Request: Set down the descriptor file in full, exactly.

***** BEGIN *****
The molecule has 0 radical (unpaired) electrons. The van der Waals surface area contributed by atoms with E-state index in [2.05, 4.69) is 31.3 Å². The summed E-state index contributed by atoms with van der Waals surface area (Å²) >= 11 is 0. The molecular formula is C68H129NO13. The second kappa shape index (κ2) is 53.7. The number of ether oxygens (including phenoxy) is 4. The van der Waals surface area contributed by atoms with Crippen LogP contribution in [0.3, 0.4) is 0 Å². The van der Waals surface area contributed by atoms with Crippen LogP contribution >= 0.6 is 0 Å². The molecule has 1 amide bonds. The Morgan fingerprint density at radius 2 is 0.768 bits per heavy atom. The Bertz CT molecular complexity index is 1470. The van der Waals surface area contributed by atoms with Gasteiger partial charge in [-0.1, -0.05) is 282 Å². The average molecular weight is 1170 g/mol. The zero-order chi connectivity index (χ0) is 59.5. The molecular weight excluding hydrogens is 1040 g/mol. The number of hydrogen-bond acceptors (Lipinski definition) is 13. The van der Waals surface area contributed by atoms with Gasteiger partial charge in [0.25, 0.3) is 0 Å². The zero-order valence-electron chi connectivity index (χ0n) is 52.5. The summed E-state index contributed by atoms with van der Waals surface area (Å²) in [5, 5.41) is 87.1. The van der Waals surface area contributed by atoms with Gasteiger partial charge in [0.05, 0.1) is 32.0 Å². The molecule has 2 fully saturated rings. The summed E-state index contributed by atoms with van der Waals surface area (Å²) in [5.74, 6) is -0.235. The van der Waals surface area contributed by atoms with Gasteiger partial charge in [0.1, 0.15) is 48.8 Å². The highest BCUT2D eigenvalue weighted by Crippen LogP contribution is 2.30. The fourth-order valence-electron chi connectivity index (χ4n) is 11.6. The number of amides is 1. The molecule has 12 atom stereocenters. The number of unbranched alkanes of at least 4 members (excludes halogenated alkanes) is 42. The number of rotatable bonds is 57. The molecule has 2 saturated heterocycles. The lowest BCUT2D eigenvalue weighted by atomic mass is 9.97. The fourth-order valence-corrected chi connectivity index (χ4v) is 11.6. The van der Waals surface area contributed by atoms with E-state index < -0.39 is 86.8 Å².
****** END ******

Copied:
The molecule has 0 radical (unpaired) electrons. The van der Waals surface area contributed by atoms with E-state index in [2.05, 4.69) is 31.3 Å². The summed E-state index contributed by atoms with van der Waals surface area (Å²) >= 11 is 0. The molecular formula is C68H129NO13. The second kappa shape index (κ2) is 53.7. The number of ether oxygens (including phenoxy) is 4. The van der Waals surface area contributed by atoms with Crippen LogP contribution in [0.3, 0.4) is 0 Å². The van der Waals surface area contributed by atoms with Crippen LogP contribution >= 0.6 is 0 Å². The molecule has 1 amide bonds. The Morgan fingerprint density at radius 2 is 0.768 bits per heavy atom. The Bertz CT molecular complexity index is 1470. The van der Waals surface area contributed by atoms with Gasteiger partial charge in [-0.1, -0.05) is 282 Å². The average molecular weight is 1170 g/mol. The zero-order chi connectivity index (χ0) is 59.5. The molecular weight excluding hydrogens is 1040 g/mol. The number of hydrogen-bond acceptors (Lipinski definition) is 13. The van der Waals surface area contributed by atoms with Gasteiger partial charge in [0.25, 0.3) is 0 Å². The zero-order valence-electron chi connectivity index (χ0n) is 52.5. The summed E-state index contributed by atoms with van der Waals surface area (Å²) in [5, 5.41) is 87.1. The van der Waals surface area contributed by atoms with Gasteiger partial charge in [0.05, 0.1) is 32.0 Å². The molecule has 2 fully saturated rings. The summed E-state index contributed by atoms with van der Waals surface area (Å²) in [5.74, 6) is -0.235. The van der Waals surface area contributed by atoms with Gasteiger partial charge in [0.1, 0.15) is 48.8 Å². The highest BCUT2D eigenvalue weighted by Crippen LogP contribution is 2.30. The fourth-order valence-electron chi connectivity index (χ4n) is 11.6. The number of amides is 1. The molecule has 12 atom stereocenters. The number of unbranched alkanes of at least 4 members (excludes halogenated alkanes) is 42. The number of rotatable bonds is 57. The molecule has 2 saturated heterocycles. The lowest BCUT2D eigenvalue weighted by atomic mass is 9.97. The fourth-order valence-corrected chi connectivity index (χ4v) is 11.6. The van der Waals surface area contributed by atoms with E-state index < -0.39 is 86.8 Å².